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It is Leo Adam’s home which started out as a small cabin on the edge of the Yakima Indian reservation and is now an expansive space graciously transitioning the outdoors in while expanding the inside out. Leo is a painter, but he has the ability to take the most humble of materials and transform them into art. In the photo above, the base of the table is an old washtub resting on a wheel hub. The cross shaped wall-hanging is the outside of an old refrigerator, which Leo found, rusted and shot at in the desert. Like me, he doesn’t like carpet so his floors are OSB, with “rugs” of masonite painted like oriental carpets in his earth-toned palette. And yes — those rugs were the original inspiration which led me to paint rugs directly on my floors. Genius.

The art book I selected this time is Fantasy Worlds published by Taschen, 1999. My friend Allison gave it to me a few years ago before I ever produced any public art but it was prescient nonetheless because in spite of the fact most of the examples in this book at least started out as private art, they are public art now, and an odd comfort to me as I struggle with familiar materials on an unfamiliar scale.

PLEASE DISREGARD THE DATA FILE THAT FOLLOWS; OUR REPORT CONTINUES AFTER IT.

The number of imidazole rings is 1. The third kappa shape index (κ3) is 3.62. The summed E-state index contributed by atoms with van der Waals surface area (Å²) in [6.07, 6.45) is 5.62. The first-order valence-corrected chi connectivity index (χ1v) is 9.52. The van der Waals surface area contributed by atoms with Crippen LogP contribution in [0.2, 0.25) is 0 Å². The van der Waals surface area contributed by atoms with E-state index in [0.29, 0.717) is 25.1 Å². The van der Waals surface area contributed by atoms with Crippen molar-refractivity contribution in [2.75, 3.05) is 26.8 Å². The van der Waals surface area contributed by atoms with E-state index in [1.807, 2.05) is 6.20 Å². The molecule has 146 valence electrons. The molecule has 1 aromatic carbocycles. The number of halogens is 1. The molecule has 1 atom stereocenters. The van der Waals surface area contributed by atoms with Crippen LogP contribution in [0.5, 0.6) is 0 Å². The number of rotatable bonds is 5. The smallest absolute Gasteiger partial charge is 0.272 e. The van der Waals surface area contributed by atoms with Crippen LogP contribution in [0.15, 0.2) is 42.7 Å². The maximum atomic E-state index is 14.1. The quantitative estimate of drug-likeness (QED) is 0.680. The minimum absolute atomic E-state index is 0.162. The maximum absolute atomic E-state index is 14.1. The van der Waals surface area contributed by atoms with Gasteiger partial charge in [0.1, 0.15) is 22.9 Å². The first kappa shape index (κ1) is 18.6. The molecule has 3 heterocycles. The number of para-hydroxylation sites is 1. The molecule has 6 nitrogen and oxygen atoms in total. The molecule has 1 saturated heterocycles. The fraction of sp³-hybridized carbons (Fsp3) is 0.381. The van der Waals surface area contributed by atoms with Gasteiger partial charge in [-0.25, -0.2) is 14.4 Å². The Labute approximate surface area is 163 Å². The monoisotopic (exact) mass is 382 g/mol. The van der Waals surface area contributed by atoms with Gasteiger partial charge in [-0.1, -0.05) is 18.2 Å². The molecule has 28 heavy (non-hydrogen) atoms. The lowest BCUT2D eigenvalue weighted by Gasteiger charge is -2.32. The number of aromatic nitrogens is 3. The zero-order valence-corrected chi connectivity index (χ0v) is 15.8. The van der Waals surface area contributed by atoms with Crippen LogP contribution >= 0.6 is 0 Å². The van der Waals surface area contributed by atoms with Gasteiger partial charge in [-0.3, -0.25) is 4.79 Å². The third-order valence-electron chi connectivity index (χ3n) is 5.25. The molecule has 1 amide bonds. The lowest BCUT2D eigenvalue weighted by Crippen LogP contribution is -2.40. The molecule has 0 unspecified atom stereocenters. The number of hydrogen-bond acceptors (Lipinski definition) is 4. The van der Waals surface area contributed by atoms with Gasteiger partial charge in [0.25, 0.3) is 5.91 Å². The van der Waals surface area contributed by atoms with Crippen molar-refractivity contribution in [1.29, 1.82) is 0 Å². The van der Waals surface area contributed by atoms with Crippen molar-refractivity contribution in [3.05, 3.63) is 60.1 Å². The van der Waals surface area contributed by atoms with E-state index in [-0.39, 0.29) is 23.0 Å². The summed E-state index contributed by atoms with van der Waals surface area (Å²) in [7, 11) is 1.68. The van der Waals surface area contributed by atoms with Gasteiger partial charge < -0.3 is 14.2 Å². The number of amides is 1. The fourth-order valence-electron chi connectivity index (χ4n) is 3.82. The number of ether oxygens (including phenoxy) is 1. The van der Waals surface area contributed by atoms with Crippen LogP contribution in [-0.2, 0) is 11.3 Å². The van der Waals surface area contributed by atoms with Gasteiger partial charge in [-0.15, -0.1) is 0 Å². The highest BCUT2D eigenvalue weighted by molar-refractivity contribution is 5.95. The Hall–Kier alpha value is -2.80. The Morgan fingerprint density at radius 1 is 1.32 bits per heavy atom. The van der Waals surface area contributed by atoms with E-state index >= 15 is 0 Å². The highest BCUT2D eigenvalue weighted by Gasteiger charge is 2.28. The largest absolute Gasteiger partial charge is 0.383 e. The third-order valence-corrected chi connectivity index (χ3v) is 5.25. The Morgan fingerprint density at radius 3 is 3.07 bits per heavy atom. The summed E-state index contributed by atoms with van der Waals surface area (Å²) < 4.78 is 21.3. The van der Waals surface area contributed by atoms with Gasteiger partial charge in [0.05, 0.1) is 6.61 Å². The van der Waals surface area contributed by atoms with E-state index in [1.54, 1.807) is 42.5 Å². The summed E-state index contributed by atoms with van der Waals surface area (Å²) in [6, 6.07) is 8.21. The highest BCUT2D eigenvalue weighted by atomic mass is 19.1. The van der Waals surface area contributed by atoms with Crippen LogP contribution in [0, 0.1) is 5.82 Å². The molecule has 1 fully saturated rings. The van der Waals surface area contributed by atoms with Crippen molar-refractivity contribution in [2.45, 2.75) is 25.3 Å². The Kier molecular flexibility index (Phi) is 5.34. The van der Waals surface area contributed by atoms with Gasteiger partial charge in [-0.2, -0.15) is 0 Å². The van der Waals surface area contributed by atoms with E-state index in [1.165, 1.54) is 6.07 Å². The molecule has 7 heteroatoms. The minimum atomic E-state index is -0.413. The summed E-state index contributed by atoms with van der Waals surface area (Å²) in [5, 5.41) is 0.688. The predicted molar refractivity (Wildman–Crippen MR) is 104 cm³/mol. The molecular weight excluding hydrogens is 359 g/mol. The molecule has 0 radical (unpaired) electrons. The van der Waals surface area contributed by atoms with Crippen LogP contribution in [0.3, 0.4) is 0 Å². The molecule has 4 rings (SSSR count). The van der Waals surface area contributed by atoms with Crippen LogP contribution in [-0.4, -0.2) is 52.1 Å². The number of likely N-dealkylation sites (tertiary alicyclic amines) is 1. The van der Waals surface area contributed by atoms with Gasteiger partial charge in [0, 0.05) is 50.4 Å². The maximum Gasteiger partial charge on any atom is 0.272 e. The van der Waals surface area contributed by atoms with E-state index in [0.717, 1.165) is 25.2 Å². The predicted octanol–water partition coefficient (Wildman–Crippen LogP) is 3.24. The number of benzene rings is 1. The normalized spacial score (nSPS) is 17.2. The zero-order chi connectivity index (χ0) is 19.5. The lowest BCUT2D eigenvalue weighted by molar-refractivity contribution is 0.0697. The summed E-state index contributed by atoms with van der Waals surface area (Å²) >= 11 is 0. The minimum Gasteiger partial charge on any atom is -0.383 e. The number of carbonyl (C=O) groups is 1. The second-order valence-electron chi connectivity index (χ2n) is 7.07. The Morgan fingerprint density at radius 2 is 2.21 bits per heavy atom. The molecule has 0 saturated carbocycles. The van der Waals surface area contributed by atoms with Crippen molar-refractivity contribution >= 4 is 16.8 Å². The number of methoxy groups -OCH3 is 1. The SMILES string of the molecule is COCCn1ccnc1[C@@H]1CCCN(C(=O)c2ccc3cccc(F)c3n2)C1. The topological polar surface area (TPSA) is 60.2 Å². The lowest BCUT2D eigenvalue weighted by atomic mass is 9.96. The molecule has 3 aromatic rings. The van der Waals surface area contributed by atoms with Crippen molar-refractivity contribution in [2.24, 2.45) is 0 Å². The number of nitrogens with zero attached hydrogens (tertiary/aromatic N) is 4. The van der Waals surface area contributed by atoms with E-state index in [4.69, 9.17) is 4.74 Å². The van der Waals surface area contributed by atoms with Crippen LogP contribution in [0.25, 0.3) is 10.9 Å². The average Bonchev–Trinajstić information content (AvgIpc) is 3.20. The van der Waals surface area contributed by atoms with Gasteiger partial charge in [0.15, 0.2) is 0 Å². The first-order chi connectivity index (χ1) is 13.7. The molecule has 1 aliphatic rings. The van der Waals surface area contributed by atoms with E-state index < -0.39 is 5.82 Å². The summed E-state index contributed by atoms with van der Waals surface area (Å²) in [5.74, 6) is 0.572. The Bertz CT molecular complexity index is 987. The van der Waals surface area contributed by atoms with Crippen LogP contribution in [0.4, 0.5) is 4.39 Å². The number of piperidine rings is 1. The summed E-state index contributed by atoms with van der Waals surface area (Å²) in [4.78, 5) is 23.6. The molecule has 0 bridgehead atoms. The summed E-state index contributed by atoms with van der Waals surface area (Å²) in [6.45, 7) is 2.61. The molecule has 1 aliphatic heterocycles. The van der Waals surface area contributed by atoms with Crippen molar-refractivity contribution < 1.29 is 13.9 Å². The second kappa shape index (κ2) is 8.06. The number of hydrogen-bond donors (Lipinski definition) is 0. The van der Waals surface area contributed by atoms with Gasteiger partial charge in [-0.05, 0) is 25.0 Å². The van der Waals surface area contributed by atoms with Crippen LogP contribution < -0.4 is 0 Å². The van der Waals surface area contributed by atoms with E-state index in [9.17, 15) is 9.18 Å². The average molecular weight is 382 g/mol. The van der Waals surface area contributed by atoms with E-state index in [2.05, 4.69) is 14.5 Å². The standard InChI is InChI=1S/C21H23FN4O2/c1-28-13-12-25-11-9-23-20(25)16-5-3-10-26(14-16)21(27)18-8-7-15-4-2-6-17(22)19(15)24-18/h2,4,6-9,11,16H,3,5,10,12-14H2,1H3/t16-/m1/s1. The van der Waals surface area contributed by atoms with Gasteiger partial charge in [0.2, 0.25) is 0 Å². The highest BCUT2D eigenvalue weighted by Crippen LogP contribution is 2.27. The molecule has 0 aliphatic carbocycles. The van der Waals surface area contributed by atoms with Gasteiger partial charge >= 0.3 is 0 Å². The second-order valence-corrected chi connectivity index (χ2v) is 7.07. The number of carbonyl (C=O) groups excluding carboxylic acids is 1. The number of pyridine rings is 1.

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The book shows many examples which you may have seen before like the Watts Towers in LA, and the work of Niki de Saint Phalle — mosaic works works apparently hold up better in windstorms!

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There are also many examples of surface pattern design which I find particularly inspiring.

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My last choice this month is a brand new cookbook from one of my favorite bloggers – Michelle Tam, and her husband Henry Fong. It’s called nom nom paleo — FOOD FOR HUMANS and is published by Andrews McMeel Publishing, 2013.

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Over the past 15 years I have transitioned from low-carb to Primal to essentially Paleo, and Michelle’s take on the Paleo paradigm is perfectly aligned with my current understanding of how best to meet our nutritional needs — while eating like gourmets.